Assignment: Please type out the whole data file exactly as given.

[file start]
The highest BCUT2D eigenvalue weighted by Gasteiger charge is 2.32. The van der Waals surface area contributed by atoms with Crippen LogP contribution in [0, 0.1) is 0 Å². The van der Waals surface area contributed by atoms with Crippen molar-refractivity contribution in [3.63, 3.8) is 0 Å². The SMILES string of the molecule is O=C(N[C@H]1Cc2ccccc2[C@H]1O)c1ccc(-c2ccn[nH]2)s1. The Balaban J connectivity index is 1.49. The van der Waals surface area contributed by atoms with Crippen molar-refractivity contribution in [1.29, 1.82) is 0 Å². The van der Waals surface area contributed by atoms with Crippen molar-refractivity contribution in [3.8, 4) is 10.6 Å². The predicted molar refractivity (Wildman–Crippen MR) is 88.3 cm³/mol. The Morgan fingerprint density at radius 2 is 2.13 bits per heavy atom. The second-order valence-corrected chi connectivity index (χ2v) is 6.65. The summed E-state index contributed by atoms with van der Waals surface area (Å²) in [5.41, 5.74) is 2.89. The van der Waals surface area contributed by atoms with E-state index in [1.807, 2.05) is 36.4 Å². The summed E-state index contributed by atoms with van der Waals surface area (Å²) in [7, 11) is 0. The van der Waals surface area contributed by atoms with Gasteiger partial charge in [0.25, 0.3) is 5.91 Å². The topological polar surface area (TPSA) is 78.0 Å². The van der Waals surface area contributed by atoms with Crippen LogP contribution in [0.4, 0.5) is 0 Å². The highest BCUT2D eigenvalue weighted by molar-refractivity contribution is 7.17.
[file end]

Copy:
The highest BCUT2D eigenvalue weighted by Gasteiger charge is 2.32. The van der Waals surface area contributed by atoms with Crippen LogP contribution in [0, 0.1) is 0 Å². The van der Waals surface area contributed by atoms with Crippen molar-refractivity contribution in [3.63, 3.8) is 0 Å². The SMILES string of the molecule is O=C(N[C@H]1Cc2ccccc2[C@H]1O)c1ccc(-c2ccn[nH]2)s1. The Balaban J connectivity index is 1.49. The van der Waals surface area contributed by atoms with Crippen molar-refractivity contribution in [1.29, 1.82) is 0 Å². The van der Waals surface area contributed by atoms with Crippen molar-refractivity contribution in [3.8, 4) is 10.6 Å². The predicted molar refractivity (Wildman–Crippen MR) is 88.3 cm³/mol. The Morgan fingerprint density at radius 2 is 2.13 bits per heavy atom. The second-order valence-corrected chi connectivity index (χ2v) is 6.65. The summed E-state index contributed by atoms with van der Waals surface area (Å²) in [5.41, 5.74) is 2.89. The van der Waals surface area contributed by atoms with E-state index in [1.807, 2.05) is 36.4 Å². The summed E-state index contributed by atoms with van der Waals surface area (Å²) in [7, 11) is 0. The van der Waals surface area contributed by atoms with Gasteiger partial charge in [0.25, 0.3) is 5.91 Å². The topological polar surface area (TPSA) is 78.0 Å². The van der Waals surface area contributed by atoms with Crippen LogP contribution in [0.4, 0.5) is 0 Å². The highest BCUT2D eigenvalue weighted by molar-refractivity contribution is 7.17.